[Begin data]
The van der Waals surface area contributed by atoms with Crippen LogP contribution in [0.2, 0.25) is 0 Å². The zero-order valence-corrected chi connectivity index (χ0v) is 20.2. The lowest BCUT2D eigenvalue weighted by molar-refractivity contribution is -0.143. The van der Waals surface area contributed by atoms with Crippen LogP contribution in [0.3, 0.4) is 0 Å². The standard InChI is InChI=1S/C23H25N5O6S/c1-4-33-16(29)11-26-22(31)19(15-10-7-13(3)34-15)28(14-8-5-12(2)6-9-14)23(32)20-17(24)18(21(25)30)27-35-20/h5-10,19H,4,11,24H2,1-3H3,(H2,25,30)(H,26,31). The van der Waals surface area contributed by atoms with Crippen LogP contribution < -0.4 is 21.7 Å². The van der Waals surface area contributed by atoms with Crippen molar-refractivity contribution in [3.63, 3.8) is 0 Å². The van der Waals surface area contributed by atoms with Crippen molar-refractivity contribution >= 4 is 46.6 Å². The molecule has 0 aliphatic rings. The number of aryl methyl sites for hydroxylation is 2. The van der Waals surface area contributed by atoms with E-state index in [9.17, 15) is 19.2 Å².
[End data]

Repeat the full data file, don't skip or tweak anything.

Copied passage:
The van der Waals surface area contributed by atoms with Crippen LogP contribution in [0.2, 0.25) is 0 Å². The zero-order valence-corrected chi connectivity index (χ0v) is 20.2. The lowest BCUT2D eigenvalue weighted by molar-refractivity contribution is -0.143. The van der Waals surface area contributed by atoms with Crippen LogP contribution in [0.3, 0.4) is 0 Å². The standard InChI is InChI=1S/C23H25N5O6S/c1-4-33-16(29)11-26-22(31)19(15-10-7-13(3)34-15)28(14-8-5-12(2)6-9-14)23(32)20-17(24)18(21(25)30)27-35-20/h5-10,19H,4,11,24H2,1-3H3,(H2,25,30)(H,26,31). The van der Waals surface area contributed by atoms with Crippen LogP contribution < -0.4 is 21.7 Å². The van der Waals surface area contributed by atoms with Crippen molar-refractivity contribution in [3.63, 3.8) is 0 Å². The van der Waals surface area contributed by atoms with Crippen molar-refractivity contribution >= 4 is 46.6 Å². The molecule has 0 aliphatic rings. The number of aryl methyl sites for hydroxylation is 2. The van der Waals surface area contributed by atoms with E-state index in [9.17, 15) is 19.2 Å².